Cambodia has a dark and not-so-distant past.
From 1975 to 1979, a quarter of the population was brutally eliminated during a mass genocide. Think families imprisoned, youths indoctrinated and millions tortured. Few living in the country today are untouched by the shockingly recent atrocity.
But Sunday night, December 8, even as the sun set, darkness was nowhere to be found in the country’s capital city.
Franklin Graham shared a hopeful but urgent message on the second and final night of the Love Phnom Penh Festival:
“Tonight you can be forgiven, but you’ve got to be willing to come to Jesus,” he said. “You have a choice tonight. You can accept Jesus Christ or you can reject Him.”
Unprecedented Openness to the Gospel
Over many months of preparation, the Billy Graham Evangelistic Association leadership team dedicated to this event noticed a greater openness to the Gospel now than ever before in the southeast Asian country.
One seasoned missionary in Phnom Penh agrees.
“In the United States, politics and religion are hot-button topics. Here, because religion and culture are so tied together, everyone is willing to talk about it,” explained Jeannie, who has lived and served in Cambodia since 2006.
Most Christian missionaries fled the country in the 1970s, and they started trickling back in the 1990s. In the last five years, Jeannie has seen an uptick in evangelism.
Franklin Graham’s visit is one of many ways God is drawing the Cambodian people to Himself.
“Sometimes one evangelistic event is all it takes [to lead people to salvation]. Sometimes it takes years and years,” Jeannie spoke from first-hand experience. “Ultimately, the goal of evangelism is discipleship.”
Mass Turnout for the Gospel
Locals took to heart Franklin Graham’s charge the night before—to bring even more friends and family members to day two of the Festival. More than 13,000 people poured into the expansive venue Sunday night.
As the evangelist spoke from the Phnom Penh podium, God’s truth echoed throughout the darkened venue like rays of hope piercing through the country’s dark past.
“Did you know that you have a soul?” Graham asked the packed crowd, listening attentively from row after row of red plastic chairs.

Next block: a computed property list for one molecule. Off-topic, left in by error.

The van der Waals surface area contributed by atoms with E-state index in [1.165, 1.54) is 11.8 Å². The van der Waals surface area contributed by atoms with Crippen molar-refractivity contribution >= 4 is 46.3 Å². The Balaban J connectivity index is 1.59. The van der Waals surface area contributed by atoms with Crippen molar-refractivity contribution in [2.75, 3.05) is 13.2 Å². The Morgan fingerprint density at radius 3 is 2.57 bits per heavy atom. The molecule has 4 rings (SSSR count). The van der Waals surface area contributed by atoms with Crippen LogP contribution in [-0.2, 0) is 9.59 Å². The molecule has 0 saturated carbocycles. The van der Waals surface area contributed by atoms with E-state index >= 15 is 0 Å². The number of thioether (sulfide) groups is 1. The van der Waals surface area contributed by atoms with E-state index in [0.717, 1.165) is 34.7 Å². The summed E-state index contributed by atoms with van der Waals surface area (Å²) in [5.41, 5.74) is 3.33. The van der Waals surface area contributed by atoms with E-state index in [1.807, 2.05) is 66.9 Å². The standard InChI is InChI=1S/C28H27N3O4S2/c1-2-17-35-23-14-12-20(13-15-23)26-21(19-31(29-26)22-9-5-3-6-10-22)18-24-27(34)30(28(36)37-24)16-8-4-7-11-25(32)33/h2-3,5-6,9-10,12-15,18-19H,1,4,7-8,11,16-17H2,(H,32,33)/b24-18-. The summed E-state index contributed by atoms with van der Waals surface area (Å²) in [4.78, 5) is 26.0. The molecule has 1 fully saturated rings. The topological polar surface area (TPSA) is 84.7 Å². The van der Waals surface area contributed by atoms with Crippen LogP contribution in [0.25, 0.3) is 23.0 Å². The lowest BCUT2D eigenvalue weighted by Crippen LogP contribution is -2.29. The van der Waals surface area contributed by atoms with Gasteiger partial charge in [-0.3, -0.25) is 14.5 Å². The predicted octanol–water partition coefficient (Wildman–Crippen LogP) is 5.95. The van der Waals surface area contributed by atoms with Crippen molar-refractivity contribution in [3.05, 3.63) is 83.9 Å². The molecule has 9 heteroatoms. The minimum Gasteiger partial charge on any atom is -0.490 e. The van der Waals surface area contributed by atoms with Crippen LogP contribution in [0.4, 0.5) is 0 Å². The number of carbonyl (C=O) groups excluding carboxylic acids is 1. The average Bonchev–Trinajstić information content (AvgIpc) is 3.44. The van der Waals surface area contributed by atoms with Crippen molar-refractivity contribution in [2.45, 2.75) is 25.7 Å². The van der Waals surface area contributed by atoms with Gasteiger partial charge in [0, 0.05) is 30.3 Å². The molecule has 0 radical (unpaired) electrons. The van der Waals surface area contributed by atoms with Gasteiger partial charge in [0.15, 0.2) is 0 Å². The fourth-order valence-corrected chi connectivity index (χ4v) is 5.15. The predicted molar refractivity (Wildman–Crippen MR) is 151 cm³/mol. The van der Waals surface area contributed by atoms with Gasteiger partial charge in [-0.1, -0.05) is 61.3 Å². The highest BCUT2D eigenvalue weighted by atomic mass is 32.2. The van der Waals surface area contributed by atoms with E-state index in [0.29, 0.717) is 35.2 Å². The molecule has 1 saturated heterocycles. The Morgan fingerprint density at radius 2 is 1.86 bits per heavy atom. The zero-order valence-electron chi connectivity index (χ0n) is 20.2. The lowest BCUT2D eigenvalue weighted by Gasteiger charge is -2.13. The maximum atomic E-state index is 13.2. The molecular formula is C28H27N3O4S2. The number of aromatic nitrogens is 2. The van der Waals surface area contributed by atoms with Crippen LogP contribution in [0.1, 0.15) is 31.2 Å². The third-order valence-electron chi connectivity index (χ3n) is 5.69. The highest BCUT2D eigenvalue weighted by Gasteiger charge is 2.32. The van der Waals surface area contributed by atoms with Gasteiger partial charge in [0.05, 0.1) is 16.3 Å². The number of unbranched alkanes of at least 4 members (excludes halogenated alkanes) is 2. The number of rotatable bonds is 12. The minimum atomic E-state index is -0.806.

“One day you will die, but your soul continues to live,” he explained. “Your soul will live in the presence of God, or it will be separated from God. The decision you make tonight will decide where your soul will spend eternity.”
Those listening didn’t hesitate to make their decision clear. Nearly 700 people walked forward to surrender their souls to the Savior.
A Bright Future
Among those congregated at the front of the Festival stage was 59-year-old Chhimreth.
While the Cambodian woman had heard about Jesus Christ before, she hadn’t welcomed Him into her life—until Sunday.
“I feel very happy and joyful,” Chhimreth said through an interpreter. Now she doesn’t have to carry the burdens of her past alone, and she’s looking forward to experiencing the peace of Christ no matter what the future holds.
Fourteen-year-old Seyha stood nearby. He’s the same age Chhimreth was when the genocide began in their country.
As a first-generation Christian, the young man said he’s been struggling to grow in his faith. He came to the Love Phnom Penh Festival hoping to learn more about God.
As Franklin Graham spoke, Seyha said he felt compelled to kneel down and cry. He wanted a fresh start. So when the altar call came, he was one of the first to respond.
Over the course of the two-day Festival, more than 1,300 people made decisions for Christ in Cambodia’s capital. Another 120 people indicated a decision while watching the live stream online.
In the coming days, local churches will connect with each person who walked forward. Thrilling music, vast crowds and event excitement will transition to day-to-day discipleship.
The hope is more and more Cambodians will allow God to redeem the darkness of their pasts with the light of His love.
“We pray this [Festival] will open the door for more of the Lord’s work in the future,” Franklin Graham said.